Under the preceding Romano-British administration, the area of Kent faced repeated attacks from seafaring raiders during the fourth century CE, with Germanic-speaking foederati likely being invited to settle in the area as mercenaries. Following the end of Roman administration in 410, further linguistically Germanic tribal groups moved into the area, as testified by both archaeological evidence and Late Anglo-Saxon textual sources. The primary ethnic group to settle in the area appears to have been the Jutes, who established their Kingdom in East Kent, which was potentially initially under the dominion of the Kingdom of Francia. It has been argued that an East Saxon community initially settled West Kent, before being conquered by the expanding East Kentish in the sixth century.
The earliest recorded king of Kent was Æthelberht, who as bretwalda wielded significant influence over other Anglo-Saxon kingdoms in the late sixth century. The Christianization of the Anglo-Saxons began in Kent under Æthelberht's reign with the arrival of the monk Augustine of Canterbury and his Gregorian mission in 597. It was one of the seven traditional kingdoms of the so-called Anglo-Saxon heptarchy, but it lost its independence in the 8th century when it became a sub-kingdom of Mercia. In the 9th century, it became a sub-kingdom of Wessex, and in the 10th century, it became part of the unified Kingdom of England that was created under the leadership of Wessex. Its name has been carried forward ever since as the county of Kent.
Knowledge of Anglo-Saxon Kent comes from scholarly study of Late Anglo-Saxon texts such as the Anglo-Saxon Chronicle and the Ecclesiastical History of the English People, as well as archaeological evidence such as that left by Early Medieval cemeteries and settlements, and by the toponymical evidence of Kentish place-names.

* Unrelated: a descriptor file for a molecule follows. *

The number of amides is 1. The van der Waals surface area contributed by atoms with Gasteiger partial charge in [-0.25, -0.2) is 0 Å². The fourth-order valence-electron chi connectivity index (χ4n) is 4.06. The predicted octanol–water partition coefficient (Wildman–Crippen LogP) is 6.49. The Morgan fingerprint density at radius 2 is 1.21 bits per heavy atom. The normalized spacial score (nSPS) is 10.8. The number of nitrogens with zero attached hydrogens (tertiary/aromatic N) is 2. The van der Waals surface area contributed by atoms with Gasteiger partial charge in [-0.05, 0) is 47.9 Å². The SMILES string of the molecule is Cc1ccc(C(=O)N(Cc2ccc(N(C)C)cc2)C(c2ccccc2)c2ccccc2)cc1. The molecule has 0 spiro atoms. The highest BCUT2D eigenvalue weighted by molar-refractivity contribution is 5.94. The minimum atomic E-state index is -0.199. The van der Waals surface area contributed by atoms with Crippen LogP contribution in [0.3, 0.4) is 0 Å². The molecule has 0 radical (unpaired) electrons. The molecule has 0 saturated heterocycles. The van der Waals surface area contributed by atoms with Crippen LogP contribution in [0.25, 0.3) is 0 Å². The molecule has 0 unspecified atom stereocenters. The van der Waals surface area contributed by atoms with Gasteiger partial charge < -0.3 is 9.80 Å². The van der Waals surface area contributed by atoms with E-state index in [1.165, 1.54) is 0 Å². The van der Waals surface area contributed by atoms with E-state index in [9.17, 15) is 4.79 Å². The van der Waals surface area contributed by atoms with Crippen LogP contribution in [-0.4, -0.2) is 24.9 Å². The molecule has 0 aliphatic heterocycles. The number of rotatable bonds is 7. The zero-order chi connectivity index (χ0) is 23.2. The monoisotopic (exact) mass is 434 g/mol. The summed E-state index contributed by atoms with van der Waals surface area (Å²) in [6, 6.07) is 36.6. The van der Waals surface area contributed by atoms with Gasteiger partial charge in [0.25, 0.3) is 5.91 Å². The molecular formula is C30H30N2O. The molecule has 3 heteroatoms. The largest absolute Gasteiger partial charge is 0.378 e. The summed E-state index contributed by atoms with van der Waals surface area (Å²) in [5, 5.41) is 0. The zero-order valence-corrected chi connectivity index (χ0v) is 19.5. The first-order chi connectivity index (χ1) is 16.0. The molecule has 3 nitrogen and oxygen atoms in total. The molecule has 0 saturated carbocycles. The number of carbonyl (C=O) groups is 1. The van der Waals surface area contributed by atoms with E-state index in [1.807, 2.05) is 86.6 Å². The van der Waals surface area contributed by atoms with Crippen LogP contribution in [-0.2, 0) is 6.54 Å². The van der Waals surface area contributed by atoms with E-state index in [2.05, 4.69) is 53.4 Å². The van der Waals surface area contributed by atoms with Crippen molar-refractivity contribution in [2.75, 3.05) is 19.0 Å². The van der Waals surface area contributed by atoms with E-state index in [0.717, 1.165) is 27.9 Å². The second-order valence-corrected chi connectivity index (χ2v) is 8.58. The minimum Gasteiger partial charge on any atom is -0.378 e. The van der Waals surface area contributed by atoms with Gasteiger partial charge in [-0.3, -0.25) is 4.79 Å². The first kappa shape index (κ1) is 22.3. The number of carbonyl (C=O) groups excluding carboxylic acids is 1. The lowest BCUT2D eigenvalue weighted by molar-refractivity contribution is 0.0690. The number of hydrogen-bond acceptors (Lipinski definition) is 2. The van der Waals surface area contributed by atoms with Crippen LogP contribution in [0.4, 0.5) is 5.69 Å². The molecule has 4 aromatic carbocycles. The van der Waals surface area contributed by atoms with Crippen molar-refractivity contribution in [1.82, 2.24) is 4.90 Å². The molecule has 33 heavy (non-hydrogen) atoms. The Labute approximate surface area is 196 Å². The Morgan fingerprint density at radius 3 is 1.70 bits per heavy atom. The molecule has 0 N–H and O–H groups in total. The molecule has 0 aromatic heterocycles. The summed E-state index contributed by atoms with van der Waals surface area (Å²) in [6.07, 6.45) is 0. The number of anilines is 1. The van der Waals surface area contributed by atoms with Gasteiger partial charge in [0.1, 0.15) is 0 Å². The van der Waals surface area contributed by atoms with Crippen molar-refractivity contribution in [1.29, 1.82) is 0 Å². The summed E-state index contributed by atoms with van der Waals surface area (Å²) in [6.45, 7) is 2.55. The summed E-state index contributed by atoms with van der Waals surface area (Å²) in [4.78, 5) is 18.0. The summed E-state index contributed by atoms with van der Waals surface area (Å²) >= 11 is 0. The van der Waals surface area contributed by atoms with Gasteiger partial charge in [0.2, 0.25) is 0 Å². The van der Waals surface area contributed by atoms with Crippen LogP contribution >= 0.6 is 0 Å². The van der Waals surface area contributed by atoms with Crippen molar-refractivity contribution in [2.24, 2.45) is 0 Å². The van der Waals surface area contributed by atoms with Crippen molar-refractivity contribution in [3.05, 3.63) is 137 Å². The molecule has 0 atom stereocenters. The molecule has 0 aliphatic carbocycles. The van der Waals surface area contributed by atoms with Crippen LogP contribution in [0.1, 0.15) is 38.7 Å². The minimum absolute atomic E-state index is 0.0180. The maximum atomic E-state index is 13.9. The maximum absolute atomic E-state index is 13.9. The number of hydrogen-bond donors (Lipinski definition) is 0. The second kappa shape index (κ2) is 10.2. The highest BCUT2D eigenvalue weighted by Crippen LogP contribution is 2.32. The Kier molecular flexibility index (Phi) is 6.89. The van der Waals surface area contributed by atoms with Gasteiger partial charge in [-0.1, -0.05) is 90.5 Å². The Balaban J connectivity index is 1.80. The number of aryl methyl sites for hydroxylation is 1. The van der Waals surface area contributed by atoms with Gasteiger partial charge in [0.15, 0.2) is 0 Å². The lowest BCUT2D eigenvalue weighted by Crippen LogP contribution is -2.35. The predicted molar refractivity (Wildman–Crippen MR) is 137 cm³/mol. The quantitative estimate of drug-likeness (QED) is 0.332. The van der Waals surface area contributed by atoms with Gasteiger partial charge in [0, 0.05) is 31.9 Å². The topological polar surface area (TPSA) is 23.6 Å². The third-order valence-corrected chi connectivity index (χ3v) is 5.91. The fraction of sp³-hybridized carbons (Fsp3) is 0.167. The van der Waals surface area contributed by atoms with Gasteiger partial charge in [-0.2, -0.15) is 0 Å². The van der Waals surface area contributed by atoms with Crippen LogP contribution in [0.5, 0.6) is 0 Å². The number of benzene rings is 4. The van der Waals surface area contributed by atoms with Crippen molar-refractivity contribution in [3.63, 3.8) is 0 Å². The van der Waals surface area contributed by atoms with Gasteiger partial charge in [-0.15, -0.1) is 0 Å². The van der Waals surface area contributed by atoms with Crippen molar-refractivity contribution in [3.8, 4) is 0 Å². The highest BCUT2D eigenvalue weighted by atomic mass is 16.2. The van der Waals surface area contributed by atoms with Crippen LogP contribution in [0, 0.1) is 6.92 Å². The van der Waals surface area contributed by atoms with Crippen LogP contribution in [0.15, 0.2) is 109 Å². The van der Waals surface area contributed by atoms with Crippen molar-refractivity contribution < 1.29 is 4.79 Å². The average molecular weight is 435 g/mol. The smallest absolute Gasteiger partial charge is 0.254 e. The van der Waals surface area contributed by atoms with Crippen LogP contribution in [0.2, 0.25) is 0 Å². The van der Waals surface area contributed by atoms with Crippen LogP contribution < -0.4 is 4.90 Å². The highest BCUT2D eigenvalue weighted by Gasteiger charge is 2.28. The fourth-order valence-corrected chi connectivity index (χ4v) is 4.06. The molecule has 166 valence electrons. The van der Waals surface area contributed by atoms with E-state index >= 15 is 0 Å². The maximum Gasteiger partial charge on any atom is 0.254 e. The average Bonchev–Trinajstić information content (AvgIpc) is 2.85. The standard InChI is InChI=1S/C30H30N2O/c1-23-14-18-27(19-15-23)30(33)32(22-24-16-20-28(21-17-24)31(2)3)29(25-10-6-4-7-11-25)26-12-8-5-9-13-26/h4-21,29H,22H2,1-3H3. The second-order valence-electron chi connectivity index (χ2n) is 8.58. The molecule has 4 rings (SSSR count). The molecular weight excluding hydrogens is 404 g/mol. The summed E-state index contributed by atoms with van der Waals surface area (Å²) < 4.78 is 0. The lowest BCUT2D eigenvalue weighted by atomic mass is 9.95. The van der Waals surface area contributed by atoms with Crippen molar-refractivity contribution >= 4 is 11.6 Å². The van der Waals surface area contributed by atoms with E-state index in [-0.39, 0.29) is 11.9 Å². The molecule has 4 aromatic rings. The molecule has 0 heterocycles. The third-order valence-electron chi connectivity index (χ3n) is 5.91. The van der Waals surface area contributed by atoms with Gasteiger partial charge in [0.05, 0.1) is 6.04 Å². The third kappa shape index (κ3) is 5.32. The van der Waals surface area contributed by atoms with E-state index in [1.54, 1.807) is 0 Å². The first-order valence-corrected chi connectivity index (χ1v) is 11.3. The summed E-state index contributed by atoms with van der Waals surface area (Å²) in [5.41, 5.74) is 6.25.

In the Romano-British period, the area of modern Kent that lay east of the River Medway was a civitas known as Cantiaca. Its name had been taken from an older Common Brittonic place-name, Cantium ("corner of land" or "land on the edge") used in the preceding pre-Roman Iron Age, although the extent of this tribal area is unknown.
During the late third and fourth centuries, Roman Britain had been raided repeatedly by Franks, Saxons, Picts, and Scots. As the closest part of Britain to mainland Europe, it is likely that Kent would have experienced many attacks from seafaring raiders, resulting in the construction of four Saxon Shore Forts along the Kentish coast: Regulbium, Rutupiae, Dubris, and Portus Lemanis. It is also likely that Germanic-speaking mercenaries from northern Gaul, known as foederati, would have been hired to supplement official Roman troops during this period, with land in Kent as payment. These foederati would have assimilated into Romano-British culture, making it difficult to distinguish them archaeologically.